Realizing Emerging Realities
Developing economies are no longer lurking below. These new global giants are making waves.
This executive dossier includes the following articles:
Growing By Leaps And Bounds
Guillén, Mauro F.; García-Canal, Esteban
The proliferation of multinational companies from emerging countries has taken observers, policy makers and scholars by surprise. The authors’ research on these up-and-coming MNCs reveals several crucial features that distinguish them from their developed country counterparts, namely related to their speed of internationalization, competitive (dis)advantages, political capabilities, expansion path, preferred entry mode and organizational adaptability. Exploring these factors reveals some of the advantages they enjoy, and how they have at times subverted conventional theories of growth. Managers of traditional, established MNCs can learn from their example by adopting more network-based structures and innovative organizational forms. They also have to think about sources of competitive strength other than technology and brands, especially in the areas of execution and political skills – because the new breed of MNC is fast reshaping global competition.
The Eastern Current
De Meyer, Arnoud
Today when the business world asks where the next innovative product or process will come from, many people start looking East. Based on decades of interaction and interviews with privileged observers in Asia, the author starts by discussing four innovation trends that have been heavily influenced by the growing capabilities in the emerging economies of China, India and Southeast Asia. The sources of innovation have become much more dispersed, the lead user has become fragmented, innovation has shifted from technology to business models, and many innovations now come from simplifying or scaling down existing products or services. Then, the author considers the basic principles of good innovation management that apply across the board, focusing on four areas that require special attention in the emerging Asian context. Understanding the variations is important, he says, so that managers can begin to align their business strategies with each country’s unique competitive advantages, and manage innovation in emerging economies accordingly.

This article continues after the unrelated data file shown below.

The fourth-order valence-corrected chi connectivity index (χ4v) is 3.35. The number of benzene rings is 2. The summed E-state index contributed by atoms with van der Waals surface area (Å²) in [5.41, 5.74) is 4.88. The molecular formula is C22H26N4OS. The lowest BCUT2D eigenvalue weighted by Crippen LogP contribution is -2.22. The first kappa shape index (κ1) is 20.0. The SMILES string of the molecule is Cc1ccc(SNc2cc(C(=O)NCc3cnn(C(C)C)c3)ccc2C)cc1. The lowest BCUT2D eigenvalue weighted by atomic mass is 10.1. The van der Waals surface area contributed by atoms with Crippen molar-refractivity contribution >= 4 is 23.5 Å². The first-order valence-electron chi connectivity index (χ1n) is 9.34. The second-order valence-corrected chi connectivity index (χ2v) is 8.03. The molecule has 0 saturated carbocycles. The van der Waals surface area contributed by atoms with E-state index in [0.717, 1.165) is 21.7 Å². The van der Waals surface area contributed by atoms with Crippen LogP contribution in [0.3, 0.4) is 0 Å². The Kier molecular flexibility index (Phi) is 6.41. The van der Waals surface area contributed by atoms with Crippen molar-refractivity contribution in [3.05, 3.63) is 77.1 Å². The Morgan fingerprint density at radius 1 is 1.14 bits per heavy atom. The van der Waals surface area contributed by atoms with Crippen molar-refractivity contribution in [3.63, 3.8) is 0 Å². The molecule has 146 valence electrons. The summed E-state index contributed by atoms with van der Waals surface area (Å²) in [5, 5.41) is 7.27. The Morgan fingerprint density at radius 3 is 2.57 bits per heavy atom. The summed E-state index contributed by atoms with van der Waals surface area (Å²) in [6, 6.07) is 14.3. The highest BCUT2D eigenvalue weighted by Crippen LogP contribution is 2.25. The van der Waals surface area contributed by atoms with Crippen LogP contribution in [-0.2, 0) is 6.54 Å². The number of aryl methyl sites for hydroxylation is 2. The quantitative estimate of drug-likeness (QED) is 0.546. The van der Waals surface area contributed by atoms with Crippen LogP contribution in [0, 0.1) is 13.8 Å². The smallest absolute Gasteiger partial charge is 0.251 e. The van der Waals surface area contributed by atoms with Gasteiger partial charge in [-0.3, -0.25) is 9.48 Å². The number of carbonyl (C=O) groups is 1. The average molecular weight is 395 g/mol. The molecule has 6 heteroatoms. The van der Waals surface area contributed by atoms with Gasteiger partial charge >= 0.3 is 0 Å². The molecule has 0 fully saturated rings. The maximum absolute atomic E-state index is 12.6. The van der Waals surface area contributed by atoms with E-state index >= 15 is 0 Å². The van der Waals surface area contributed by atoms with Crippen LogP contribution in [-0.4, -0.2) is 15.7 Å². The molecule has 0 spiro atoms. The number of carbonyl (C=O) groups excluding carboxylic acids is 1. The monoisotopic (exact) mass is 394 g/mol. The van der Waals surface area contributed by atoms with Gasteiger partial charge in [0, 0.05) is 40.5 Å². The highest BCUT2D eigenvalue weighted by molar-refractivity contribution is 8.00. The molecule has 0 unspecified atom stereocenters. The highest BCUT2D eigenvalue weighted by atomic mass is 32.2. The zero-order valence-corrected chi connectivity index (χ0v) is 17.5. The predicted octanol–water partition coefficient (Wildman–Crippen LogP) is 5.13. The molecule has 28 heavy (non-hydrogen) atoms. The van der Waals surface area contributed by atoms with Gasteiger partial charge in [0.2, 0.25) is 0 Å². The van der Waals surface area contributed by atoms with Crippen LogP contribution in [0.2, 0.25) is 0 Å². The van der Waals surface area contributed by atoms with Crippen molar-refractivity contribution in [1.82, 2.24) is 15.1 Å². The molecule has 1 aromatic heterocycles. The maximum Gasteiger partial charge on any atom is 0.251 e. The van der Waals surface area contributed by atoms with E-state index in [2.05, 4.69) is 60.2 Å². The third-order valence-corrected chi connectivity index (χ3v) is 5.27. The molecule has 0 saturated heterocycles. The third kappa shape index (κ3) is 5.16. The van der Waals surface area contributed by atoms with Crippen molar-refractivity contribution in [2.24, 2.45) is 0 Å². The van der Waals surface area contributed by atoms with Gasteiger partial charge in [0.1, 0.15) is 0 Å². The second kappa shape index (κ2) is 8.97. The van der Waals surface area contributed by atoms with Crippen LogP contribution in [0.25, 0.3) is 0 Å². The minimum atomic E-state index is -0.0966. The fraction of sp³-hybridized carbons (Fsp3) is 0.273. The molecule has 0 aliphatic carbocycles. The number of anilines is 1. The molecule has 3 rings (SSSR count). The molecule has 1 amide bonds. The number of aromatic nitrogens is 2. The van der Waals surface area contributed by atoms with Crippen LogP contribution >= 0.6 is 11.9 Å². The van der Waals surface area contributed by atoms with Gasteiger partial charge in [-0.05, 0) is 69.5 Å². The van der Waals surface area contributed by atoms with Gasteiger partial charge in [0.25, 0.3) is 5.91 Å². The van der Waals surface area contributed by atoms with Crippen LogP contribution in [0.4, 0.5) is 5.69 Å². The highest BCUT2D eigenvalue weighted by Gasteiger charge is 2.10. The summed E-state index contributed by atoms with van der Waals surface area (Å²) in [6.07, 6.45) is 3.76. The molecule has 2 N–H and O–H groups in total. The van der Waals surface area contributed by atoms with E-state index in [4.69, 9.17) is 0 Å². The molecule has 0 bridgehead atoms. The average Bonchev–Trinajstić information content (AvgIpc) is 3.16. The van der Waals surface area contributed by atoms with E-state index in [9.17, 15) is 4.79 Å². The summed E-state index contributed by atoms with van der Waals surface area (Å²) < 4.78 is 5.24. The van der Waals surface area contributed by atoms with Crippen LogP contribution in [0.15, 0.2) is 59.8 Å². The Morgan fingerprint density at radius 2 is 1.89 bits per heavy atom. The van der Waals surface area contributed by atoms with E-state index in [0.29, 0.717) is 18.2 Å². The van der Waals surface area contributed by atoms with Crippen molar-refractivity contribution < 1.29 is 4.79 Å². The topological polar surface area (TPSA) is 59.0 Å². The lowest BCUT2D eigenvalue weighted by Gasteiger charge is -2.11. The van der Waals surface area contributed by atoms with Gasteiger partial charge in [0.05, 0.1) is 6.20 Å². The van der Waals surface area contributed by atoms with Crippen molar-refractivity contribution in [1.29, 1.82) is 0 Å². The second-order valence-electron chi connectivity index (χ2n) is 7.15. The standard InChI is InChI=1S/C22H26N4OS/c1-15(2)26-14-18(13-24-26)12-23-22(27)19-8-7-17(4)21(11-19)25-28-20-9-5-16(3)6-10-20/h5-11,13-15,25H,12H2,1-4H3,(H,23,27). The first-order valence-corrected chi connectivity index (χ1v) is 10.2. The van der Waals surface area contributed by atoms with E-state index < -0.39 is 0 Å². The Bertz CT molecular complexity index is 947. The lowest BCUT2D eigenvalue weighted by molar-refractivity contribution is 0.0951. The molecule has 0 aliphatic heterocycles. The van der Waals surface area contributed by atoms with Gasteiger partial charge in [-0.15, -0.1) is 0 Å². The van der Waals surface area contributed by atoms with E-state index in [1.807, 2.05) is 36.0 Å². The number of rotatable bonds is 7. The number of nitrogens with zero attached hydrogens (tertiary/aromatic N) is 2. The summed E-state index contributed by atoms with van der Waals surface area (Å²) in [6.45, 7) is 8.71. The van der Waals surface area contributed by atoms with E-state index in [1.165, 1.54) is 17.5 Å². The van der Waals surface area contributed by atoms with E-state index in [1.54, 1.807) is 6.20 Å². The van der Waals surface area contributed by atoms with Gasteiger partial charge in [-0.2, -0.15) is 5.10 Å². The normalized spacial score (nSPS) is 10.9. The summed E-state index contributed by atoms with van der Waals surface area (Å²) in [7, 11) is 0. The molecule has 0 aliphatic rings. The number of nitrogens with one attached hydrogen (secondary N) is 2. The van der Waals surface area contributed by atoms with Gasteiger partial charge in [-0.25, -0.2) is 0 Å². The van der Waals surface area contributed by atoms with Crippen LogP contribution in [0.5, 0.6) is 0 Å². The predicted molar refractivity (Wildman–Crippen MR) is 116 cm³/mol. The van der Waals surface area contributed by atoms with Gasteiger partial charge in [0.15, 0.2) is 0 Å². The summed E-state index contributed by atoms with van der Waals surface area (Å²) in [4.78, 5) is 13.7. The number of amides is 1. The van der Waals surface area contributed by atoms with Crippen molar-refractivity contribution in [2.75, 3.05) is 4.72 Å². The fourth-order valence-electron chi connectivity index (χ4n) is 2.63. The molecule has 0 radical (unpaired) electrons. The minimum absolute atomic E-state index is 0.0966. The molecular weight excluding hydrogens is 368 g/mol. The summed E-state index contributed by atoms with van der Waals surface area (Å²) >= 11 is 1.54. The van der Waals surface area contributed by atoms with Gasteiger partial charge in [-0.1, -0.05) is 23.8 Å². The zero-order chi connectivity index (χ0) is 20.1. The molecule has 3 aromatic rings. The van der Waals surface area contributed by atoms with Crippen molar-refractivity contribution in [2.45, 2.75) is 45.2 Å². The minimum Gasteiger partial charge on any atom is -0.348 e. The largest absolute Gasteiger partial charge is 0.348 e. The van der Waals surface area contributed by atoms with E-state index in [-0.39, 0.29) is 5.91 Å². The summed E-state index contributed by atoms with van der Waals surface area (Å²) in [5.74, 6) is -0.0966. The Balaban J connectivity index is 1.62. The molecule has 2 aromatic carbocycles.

Prior, Francesc; Santomá Juncadella, Javier
The two things that emerging markets lack -access to finance and the extension of credit - are the two basic factors considered as key drivers of economic growth. Yet, for banks, the lack of access to financial services and money transfer facilities in these markets represents a huge business opportunity, especially among low-income segments and small and medium-sized enterprises (SMEs). This article examines three promising new business models: upscaling, whereby existing local non-bank institutions become banks; downscaling, whereby the infrastructure of traditional banks is adapted to serve new segments; and greenfield banking, which involves creating completely new microfinance institutions. All require a willingness to adapt to a very different type of customer, as well as taking an innovative, proactive approach to the challenges of risk assessment and efficiency. For companies in other sectors looking to expand into emerging markets, these three business models can serve as a guide. Using lessons derived from the banking sector, the authors urge all companies to see the profitability of emerging markets through new eyes: study their social diversity in depth; forge local alliances; and use new technology to make up for structural shortcomings and inefficiencies.
On Wings of Eagles
Move over BRICS, Next 11 and CIVETS: The EAGLEs have landed. A new formulation by BBVA Research, which conducts economic analyses for the international banking group, reveals a special group of markets that it feels deserves closer investor attention. The author refers to these countries as EAGLEs, which stands for Emerging and Growth-Leading Economies. These 10 emerging countries will contribute more to global growth than the G7 average in the next 10 years. On top of this, this article identifies a dozen other countries to watch in the so-called EAGLEs’ Nest. Though the opportunities for investors depend on many factors, there are two key areas that are common across all EAGLEs: the rise of the middle class, presenting opportunities for the retail and household service sector; and vast infrastructure needs, of special interest to construction companies in the developed world looking for new opportunities to boost their production capacity.